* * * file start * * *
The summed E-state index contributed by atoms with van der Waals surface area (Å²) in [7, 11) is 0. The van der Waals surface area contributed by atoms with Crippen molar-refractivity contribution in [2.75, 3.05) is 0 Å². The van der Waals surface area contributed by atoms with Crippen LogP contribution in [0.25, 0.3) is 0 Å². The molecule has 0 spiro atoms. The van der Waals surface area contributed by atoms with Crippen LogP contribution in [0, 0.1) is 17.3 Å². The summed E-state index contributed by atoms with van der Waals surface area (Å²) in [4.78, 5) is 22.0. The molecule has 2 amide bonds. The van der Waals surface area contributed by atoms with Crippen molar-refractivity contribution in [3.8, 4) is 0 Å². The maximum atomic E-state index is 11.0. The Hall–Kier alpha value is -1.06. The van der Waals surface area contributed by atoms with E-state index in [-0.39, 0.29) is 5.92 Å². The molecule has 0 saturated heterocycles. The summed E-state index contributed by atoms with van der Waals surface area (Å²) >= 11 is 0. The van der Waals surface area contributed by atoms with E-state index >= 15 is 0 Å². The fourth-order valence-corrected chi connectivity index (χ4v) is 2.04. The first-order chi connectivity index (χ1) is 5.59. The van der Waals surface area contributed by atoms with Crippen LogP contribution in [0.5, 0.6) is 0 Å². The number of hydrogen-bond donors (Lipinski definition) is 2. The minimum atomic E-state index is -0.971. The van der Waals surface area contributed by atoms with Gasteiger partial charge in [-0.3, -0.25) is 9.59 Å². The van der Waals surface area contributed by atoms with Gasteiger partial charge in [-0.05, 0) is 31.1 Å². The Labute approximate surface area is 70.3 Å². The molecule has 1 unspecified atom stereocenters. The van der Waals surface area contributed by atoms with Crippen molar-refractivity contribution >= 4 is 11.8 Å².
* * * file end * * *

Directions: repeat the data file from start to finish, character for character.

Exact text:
The summed E-state index contributed by atoms with van der Waals surface area (Å²) in [7, 11) is 0. The van der Waals surface area contributed by atoms with Crippen molar-refractivity contribution in [2.75, 3.05) is 0 Å². The van der Waals surface area contributed by atoms with Crippen LogP contribution in [0.25, 0.3) is 0 Å². The molecule has 0 spiro atoms. The van der Waals surface area contributed by atoms with Crippen LogP contribution in [0, 0.1) is 17.3 Å². The summed E-state index contributed by atoms with van der Waals surface area (Å²) in [4.78, 5) is 22.0. The molecule has 2 amide bonds. The van der Waals surface area contributed by atoms with Crippen molar-refractivity contribution in [3.8, 4) is 0 Å². The maximum atomic E-state index is 11.0. The Hall–Kier alpha value is -1.06. The van der Waals surface area contributed by atoms with E-state index in [-0.39, 0.29) is 5.92 Å². The molecule has 0 saturated heterocycles. The summed E-state index contributed by atoms with van der Waals surface area (Å²) >= 11 is 0. The van der Waals surface area contributed by atoms with E-state index >= 15 is 0 Å². The fourth-order valence-corrected chi connectivity index (χ4v) is 2.04. The first-order chi connectivity index (χ1) is 5.59. The van der Waals surface area contributed by atoms with Crippen LogP contribution in [0.5, 0.6) is 0 Å². The number of hydrogen-bond donors (Lipinski definition) is 2. The minimum atomic E-state index is -0.971. The van der Waals surface area contributed by atoms with Gasteiger partial charge in [-0.3, -0.25) is 9.59 Å². The van der Waals surface area contributed by atoms with Gasteiger partial charge in [-0.05, 0) is 31.1 Å². The Labute approximate surface area is 70.3 Å². The molecule has 1 unspecified atom stereocenters. The van der Waals surface area contributed by atoms with Crippen molar-refractivity contribution >= 4 is 11.8 Å².